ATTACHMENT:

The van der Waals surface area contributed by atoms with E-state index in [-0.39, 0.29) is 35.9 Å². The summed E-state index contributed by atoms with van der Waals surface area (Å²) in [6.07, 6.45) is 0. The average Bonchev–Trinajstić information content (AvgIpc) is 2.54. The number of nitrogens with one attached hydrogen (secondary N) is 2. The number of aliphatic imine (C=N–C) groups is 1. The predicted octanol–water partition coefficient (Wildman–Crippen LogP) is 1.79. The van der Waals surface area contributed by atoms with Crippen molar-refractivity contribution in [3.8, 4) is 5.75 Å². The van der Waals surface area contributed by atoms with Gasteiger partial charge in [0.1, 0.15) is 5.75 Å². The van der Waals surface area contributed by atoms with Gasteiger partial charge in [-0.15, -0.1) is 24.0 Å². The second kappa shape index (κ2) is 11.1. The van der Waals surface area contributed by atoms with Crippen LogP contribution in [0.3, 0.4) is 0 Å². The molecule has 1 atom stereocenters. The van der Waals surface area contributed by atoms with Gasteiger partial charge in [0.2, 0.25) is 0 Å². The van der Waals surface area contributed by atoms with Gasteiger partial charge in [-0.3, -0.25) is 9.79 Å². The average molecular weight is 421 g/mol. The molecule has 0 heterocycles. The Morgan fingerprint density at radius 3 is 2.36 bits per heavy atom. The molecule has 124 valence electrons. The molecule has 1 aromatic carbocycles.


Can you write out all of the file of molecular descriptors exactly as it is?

The van der Waals surface area contributed by atoms with E-state index in [-0.39, 0.29) is 35.9 Å². The summed E-state index contributed by atoms with van der Waals surface area (Å²) in [6.07, 6.45) is 0. The average Bonchev–Trinajstić information content (AvgIpc) is 2.54. The number of nitrogens with one attached hydrogen (secondary N) is 2. The number of aliphatic imine (C=N–C) groups is 1. The predicted octanol–water partition coefficient (Wildman–Crippen LogP) is 1.79. The van der Waals surface area contributed by atoms with Crippen molar-refractivity contribution in [3.8, 4) is 5.75 Å². The van der Waals surface area contributed by atoms with Gasteiger partial charge in [0.1, 0.15) is 5.75 Å². The van der Waals surface area contributed by atoms with Gasteiger partial charge in [-0.15, -0.1) is 24.0 Å². The second kappa shape index (κ2) is 11.1. The van der Waals surface area contributed by atoms with Crippen LogP contribution in [0.3, 0.4) is 0 Å². The molecule has 1 atom stereocenters. The van der Waals surface area contributed by atoms with Gasteiger partial charge in [0.2, 0.25) is 0 Å². The van der Waals surface area contributed by atoms with Gasteiger partial charge in [-0.3, -0.25) is 9.79 Å². The average molecular weight is 421 g/mol. The molecule has 0 heterocycles. The Morgan fingerprint density at radius 3 is 2.36 bits per heavy atom. The molecule has 124 valence electrons. The molecule has 1 aromatic carbocycles.